Interferon regulatory factor (IRF) 7 plays a crucial role in modulating cellular responses to viral infection and cytokines, including interferons (IFNs). In the present study, a novel IRF7 gene (designated as EcIRF7) was cloned and characterized from orange-spotted grouper, Epinephelus coioides. The full-length EcIRF7 cDNA is composed of 2089 bp and encodes a polypeptide of 433 amino acids with 81% identity to IRF7 of Siniperca chuatsi, and the genomic DNA of EcIRF7 consists of 9 exons and 8 introns, with a length of approximately 5629 bp. EcIRF7 contains three conserved domains including a DNA-binding domain (DBD), an IRF associated domain (IAD) and a serine-rich domain, all of which are highly conserved across species. Recombinant EcIRF7 was expressed in Escherichia coli BL21 (DE3) and purified for mouse anti-EcIRF7 serum preparation. Realtime quantitative PCR (RT-qPCR) analysis revealed a broad expression of EcIRF7, with a relative strong expression in spleen, kidney, skin and intestine. The expression of EcIRF7 was differentially up-regulated after stimulation with Vibrio vulnificus, Staphylococcus aureus and Singapore grouper iridovirus (SGIV). EcIRF7 showed similar intracellular localization pattern to those of mammalian and chicken, and translocated into nucleus after SGIV infection. Further more, EcIRF7 was proved to be capable of activating zebrafish type I IFN promoter and inhibiting the replication of SGIV in grouper spleen (GS) cells. These results suggest that EcIRF7 is potentially involved in grouper immune responses to invasion of viral and bacterial pathogens.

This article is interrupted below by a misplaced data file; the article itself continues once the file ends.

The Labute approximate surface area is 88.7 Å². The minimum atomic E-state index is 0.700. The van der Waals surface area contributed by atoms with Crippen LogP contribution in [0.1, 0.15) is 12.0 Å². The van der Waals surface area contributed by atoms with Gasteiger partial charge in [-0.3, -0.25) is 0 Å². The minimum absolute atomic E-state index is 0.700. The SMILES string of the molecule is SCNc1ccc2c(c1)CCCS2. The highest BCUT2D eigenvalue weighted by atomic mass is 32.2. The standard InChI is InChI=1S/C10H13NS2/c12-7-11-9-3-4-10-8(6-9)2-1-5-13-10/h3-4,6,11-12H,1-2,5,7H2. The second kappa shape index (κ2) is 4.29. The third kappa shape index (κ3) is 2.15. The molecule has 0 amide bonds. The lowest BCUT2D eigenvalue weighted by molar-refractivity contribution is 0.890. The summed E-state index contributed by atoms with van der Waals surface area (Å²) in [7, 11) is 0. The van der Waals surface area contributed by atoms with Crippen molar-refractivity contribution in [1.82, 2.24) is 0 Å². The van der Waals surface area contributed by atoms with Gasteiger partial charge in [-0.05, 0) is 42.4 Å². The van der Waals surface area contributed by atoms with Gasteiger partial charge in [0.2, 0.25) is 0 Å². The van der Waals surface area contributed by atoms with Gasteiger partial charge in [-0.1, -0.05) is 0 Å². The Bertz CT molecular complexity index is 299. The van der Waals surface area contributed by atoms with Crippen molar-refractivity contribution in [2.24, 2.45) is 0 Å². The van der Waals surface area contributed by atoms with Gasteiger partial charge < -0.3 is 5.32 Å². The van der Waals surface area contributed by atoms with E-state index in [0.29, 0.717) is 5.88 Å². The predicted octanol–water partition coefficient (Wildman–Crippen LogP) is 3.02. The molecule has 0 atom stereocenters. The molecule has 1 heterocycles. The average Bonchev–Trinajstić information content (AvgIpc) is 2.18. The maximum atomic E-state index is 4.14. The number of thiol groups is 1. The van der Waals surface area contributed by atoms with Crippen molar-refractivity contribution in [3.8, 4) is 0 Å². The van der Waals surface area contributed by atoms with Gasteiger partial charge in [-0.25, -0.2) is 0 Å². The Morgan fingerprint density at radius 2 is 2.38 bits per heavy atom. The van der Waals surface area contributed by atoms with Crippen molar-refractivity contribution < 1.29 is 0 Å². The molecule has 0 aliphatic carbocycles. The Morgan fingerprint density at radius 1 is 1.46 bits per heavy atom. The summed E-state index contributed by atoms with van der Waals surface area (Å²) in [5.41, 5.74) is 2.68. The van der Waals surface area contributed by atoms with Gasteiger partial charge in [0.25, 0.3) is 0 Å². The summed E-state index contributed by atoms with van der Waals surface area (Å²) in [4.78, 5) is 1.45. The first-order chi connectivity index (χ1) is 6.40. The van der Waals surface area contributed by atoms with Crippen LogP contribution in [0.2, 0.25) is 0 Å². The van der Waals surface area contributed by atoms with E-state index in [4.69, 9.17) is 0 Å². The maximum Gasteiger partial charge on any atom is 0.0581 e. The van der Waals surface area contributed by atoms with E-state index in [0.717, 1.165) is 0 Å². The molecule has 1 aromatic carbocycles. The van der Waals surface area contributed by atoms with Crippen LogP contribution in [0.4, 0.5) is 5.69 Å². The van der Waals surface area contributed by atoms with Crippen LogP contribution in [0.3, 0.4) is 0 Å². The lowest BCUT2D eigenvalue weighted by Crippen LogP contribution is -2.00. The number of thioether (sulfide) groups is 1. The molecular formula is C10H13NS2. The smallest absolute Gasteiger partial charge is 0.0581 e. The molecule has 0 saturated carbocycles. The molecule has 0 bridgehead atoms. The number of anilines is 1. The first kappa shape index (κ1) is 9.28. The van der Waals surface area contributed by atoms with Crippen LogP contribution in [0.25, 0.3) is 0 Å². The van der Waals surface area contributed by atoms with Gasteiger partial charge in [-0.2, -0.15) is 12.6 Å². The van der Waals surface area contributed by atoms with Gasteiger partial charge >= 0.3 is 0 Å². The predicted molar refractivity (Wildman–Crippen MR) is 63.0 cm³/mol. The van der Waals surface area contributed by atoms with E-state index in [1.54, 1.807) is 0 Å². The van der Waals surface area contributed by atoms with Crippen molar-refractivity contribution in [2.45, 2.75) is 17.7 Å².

MicroRNAs (miRNAs) are ubiquitous non-coding RNAs that regulate gene expression at the post-transcriptional level. An increasing number of studies has revealed that viruses can also encode miRNAs, which are proposed to be involved in viral replication and persistence, cell-mediated antiviral immune response, angiogenesis, and cell cycle regulation. Singapore grouper iridovirus (SGIV) is a pathogenic iridovirus that has severely affected grouper aquaculture in China and Southeast Asia. Comprehensive knowledge about the related miRNAs during SGIV infection is helpful for understanding the infection and the pathogenic mechanisms.